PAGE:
Azure Storage Bird


This is a Sandbox project. The content in this article is unsupported, and therefore may be out of date or not in a working state. That said, we still think it was awesome enough to include here. Enjoy!

Azure Storage Bird heading image

Get the source


This sample game project demonstrates downloading files at runtime from Azure Storage using the Azure Storage SDK for Unity. This is useful for reducing the initial download size of your app. This approach could be adapted for a variety of purposes, such as updating game content without rebuilding and resubmitting the game, or adding new content to a live game.

Because music files typically are among the largest data files in games, the sample game has been designed to leverage several music assets. As the player progresses in the game, the background music changes, providing a good use case for downloading assets at runtime with the Azure Storage SDK.



The Azure Storage SDK for Unity is considered experimental. As such, this may not build and run on every single Unity platform. Please see the Azure Storage SDK compatibility list for a list of known working platforms and issues.

Azure setup

  1. Create an Azure Storage account.

  2. Create a container called music.

  3. Download the sample music files, unzip them, and upload them to Azure Storage as block blobs. These music files are from the free Metal Mayhem Music Pack made available by Unity.

browse blobs


The sample project is hard coded to look in a block blob container called music and use the specific file names included in the sample music zip file (Track1.ogg through Track10.ogg). If you use differently named files, or only upload some of the files, you will need to modify the sample project's code accordingly.

Download the sample Unity project

Clone or download the project from the AzureSamples-Unity repository on GitHub.

  • On the GitHub site, click the Clone or download button to get a copy of the project to work with.
  • This project is located within the AzureStorageBird directory.


The project comes with the Azure Storage for Unity SDK included. To learn more, including how to import the SDK into new projects, you can visit the SDK documentation.

Set scripting runtime version to .NET 4.x equivalent

The Azure Storage for Unity SDK requires the .NET 4.x equivalent scripting runtime. This is only available in Unity 2017.1 and above.

  1. From the Unity menu select Edit > Project Settings > Player to open the PlayerSettings panel.

  2. Select .NET 4.x from the Scripting Runtime Version dropdown in the Configuration section. Unity will prompt you to restart the editor.

    Scripting Configuration dialog


In Unity 2017, this option is labeled Experimental (.NET 4.6 Equivalent).

Enter your connection string

  1. Log in to the Azure portal.

  2. Navigate to the Azure Storage account that you created for use with this sample.

  3. In the Settings section of the left-side menu, select Access keys.

  4. Copy the entire Connection string.

copy the connection string

  1. In the Unity sample project, open the file AzureStorageClient.cs.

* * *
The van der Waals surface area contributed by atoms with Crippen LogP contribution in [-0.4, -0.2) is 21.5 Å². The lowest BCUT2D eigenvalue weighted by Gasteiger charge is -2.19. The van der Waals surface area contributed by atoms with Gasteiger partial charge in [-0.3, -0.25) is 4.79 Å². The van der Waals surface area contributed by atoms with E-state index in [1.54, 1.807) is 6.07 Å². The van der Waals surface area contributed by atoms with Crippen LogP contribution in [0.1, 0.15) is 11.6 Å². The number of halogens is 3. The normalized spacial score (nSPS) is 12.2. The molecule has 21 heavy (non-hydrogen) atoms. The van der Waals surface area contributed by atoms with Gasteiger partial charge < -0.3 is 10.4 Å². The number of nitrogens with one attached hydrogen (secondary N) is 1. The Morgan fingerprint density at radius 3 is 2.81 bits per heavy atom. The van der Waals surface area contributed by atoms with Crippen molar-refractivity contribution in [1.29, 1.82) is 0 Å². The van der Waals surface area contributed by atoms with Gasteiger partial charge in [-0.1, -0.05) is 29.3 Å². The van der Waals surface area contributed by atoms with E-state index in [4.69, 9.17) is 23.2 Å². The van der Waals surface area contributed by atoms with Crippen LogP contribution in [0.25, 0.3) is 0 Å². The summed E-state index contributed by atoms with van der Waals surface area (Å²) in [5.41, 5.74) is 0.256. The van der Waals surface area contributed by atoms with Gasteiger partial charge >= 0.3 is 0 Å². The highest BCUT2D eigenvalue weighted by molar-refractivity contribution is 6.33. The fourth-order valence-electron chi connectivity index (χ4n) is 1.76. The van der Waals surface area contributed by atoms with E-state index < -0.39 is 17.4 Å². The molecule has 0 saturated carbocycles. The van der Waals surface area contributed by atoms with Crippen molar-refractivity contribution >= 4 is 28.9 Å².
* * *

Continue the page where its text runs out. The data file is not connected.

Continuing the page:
2. Replace the string YOUR_CONNECTION_STRING_HERE with your connection string copied from the Azure portal.


Using HTTPS requires Unity 2018.2 or above. Unity 2017 and 2018.1 users must modify the DefaultEndpointsProtocol entry in the connection string to use http instead of https. This means your data will not be encrypted to and from the server.

Try the sample game

  1. Build and run on a supported platform or open the Title Scene in the editor and click the play button.

  2. When the game starts, if any required assets are missing, a "Downloading assets..." dialog should appear. Wait for the game to finish downloading the required assets from your Azure Storage account.

  3. Once the download completes, the dialog should clear. Press the Play button.

  4. In the main game scene, click the left mouse button or tap the screen to "flap." Navigating through the columns earns points. Each time you earn five points, the background music should change to a new song downloaded from Azure storage.

Sample game explanation


The sample game gameplay is based on the Make a Flappy Bird Style Game Unity tutorial series. It has been modified to download music assets from Azure Storage and play new music each time the player reaches a new level by accumulating a specified amount of points.


The static class AzureStorageClient holds the Azure Storage account connection string and contains a static reference to a CloudBlobClient, which is necessary for most Azure Storage functions.


The MonoBehaviour TitleSceneBehavior is placed on an empty GameObject in the Title Scene. Its Start function asynchronously initiates the process of checking for the required music files and downloading them from Azure Storage if necessary. The play button is disabled until the required files are first downloaded and then loaded as audio clips.


The static class BlobStorageUtilities contains functions for downloading files from Azure Blob Storage.


The MonoBehaviour LevelMusicPlayer is placed on an empty GameObject in the Title Scene and persists via DontDestroyOnLoad. During the Title Scene, it waits for the TitleSceneBehavior.DownloadingMusicFilesFinished event and then begins loading all of the downloaded files as Unity audio clips. This happens before entering the Game Scene in order to avoid stuttering when each new audio clip is played. Once loading is complete, the LoadingAudioClipsFinished event is raised, allowing TitleSceneBehavior to know when it's safe to display the play button.

During the Game Scene, LevelMusicPlayer handles the GameControl.StartedNewLevel event with a function that plays an audio clip corresponding to the new level.